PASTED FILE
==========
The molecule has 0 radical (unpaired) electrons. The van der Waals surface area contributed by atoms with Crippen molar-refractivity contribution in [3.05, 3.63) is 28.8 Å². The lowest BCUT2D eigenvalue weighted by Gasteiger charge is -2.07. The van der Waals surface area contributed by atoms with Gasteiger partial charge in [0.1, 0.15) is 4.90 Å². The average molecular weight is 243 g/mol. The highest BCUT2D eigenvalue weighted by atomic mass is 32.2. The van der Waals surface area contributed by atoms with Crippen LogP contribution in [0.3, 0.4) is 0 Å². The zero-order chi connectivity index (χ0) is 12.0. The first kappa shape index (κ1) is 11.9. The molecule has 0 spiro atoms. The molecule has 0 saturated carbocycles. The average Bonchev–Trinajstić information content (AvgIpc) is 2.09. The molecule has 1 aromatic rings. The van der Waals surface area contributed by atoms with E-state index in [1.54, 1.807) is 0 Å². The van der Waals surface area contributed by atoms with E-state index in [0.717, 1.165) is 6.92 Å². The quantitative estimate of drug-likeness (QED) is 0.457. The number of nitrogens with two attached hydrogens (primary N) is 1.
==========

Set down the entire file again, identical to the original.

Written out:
The molecule has 0 radical (unpaired) electrons. The van der Waals surface area contributed by atoms with Crippen molar-refractivity contribution in [3.05, 3.63) is 28.8 Å². The lowest BCUT2D eigenvalue weighted by Gasteiger charge is -2.07. The van der Waals surface area contributed by atoms with Gasteiger partial charge in [0.1, 0.15) is 4.90 Å². The average molecular weight is 243 g/mol. The highest BCUT2D eigenvalue weighted by atomic mass is 32.2. The van der Waals surface area contributed by atoms with Crippen LogP contribution in [0.3, 0.4) is 0 Å². The zero-order chi connectivity index (χ0) is 12.0. The first kappa shape index (κ1) is 11.9. The molecule has 0 spiro atoms. The molecule has 0 saturated carbocycles. The average Bonchev–Trinajstić information content (AvgIpc) is 2.09. The molecule has 1 aromatic rings. The van der Waals surface area contributed by atoms with E-state index in [1.54, 1.807) is 0 Å². The van der Waals surface area contributed by atoms with E-state index in [0.717, 1.165) is 6.92 Å². The quantitative estimate of drug-likeness (QED) is 0.457. The number of nitrogens with two attached hydrogens (primary N) is 1.